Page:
Effects of Dry Needling of Latent Trigger Points on Viscoelastic and Muscular Contractile Properties: Preliminary Results of a Randomized Within-Participant Clinical Trial

J Clin Med. 2021 Aug 27;10(17):3848. doi: 10.3390/jcm10173848.

ABSTRACT

This study aimed to evaluate changes in neuromuscular function and pain perception in latent trigger points (TrPs) in the gastrocnemius muscle after a single session of dry needling. A randomized within-participant clinical trial was conducted. Fifty volunteers with latent TrPs in the gastrocnemius muscles were explored. Each extremity was randomly assigned to a control or experimental (dry needling) group. Viscoelastic parameters and contractile properties were analyzed by tensiomyography. Ankle dorsiflexion range of motion was assessed with the lunge test. Pressure pain thresholds (PPT) and pain perceived were also analyzed. The results observed that three viscoelastic proprieties (myotonometry) showed significant differences in favor of the experimental extremity in the lateral gastrocnemius: stiffness (p = 0.02), relaxation (p = 0.045), and creep (p = 0.03), but not in the medial gastrocnemius. No changes in tensiomyography outcomes were found. The control extremity showed a higher increase in PPTs (i.e., decrease in pressure pain sensitivity) than the experimental extremity (p = 0.03). No significant effects for range of motion or strength were observed. In general, gender did not influence the effects of dry needling over latent TrPs in the gastrocnemius muscle. In conclusion, a single session of dry needling was able to change some parameters of neuromuscular function, such as muscle tone, relaxation, pressure pain sensitivity, and creep in the lateral (but not medial) gastrocnemius but did not improve strength or range of motion.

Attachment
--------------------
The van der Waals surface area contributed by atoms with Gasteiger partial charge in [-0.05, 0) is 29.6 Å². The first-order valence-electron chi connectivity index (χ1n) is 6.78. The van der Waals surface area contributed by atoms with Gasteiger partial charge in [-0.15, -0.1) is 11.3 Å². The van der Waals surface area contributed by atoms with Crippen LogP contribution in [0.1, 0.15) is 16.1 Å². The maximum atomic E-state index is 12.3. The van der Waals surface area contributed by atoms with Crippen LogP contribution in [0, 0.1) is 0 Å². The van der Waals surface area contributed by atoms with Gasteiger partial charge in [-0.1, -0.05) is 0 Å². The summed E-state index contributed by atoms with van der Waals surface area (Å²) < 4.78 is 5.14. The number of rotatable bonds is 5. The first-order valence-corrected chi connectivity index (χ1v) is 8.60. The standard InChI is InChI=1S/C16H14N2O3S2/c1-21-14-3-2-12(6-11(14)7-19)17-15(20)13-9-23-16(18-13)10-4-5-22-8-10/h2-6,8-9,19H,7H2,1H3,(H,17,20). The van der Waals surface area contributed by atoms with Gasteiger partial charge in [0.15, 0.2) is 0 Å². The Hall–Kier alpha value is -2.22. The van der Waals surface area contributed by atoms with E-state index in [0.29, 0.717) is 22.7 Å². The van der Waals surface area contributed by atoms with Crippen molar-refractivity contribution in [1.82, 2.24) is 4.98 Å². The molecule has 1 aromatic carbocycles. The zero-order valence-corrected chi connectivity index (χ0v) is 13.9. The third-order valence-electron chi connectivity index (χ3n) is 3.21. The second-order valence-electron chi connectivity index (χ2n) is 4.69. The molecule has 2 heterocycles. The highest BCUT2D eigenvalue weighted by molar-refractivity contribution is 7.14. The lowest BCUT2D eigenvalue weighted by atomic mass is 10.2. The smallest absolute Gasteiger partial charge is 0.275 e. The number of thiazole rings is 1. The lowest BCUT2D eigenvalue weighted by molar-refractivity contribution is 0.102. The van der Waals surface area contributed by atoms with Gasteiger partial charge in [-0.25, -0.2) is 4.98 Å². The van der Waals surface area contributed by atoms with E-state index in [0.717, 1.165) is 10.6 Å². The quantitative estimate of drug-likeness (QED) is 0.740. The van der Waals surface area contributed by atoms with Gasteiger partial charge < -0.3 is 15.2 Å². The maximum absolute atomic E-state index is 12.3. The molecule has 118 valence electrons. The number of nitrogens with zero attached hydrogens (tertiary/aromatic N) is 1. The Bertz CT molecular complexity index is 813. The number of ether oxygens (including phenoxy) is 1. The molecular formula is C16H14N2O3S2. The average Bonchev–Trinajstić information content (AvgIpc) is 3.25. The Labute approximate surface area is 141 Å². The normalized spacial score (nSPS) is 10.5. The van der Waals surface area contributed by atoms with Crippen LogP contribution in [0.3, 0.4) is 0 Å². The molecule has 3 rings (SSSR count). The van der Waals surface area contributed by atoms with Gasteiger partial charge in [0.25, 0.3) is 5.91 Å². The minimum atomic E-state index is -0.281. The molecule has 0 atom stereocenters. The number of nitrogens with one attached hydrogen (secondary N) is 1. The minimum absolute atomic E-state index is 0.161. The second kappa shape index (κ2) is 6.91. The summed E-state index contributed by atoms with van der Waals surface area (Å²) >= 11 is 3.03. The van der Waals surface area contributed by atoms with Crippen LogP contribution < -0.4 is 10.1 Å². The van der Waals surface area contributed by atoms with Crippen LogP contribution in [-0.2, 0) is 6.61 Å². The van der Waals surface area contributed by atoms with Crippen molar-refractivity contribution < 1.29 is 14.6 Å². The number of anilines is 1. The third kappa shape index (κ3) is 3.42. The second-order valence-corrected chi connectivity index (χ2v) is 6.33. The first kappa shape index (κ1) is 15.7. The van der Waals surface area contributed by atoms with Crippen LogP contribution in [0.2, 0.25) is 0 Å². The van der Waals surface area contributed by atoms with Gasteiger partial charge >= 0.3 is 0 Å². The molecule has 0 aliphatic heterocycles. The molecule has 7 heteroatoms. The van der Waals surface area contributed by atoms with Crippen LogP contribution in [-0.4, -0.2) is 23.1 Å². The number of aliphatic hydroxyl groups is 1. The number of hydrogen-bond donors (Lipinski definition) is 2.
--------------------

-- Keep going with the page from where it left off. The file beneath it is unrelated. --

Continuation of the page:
PMID:34501299 | DOI:10.3390/jcm10173848

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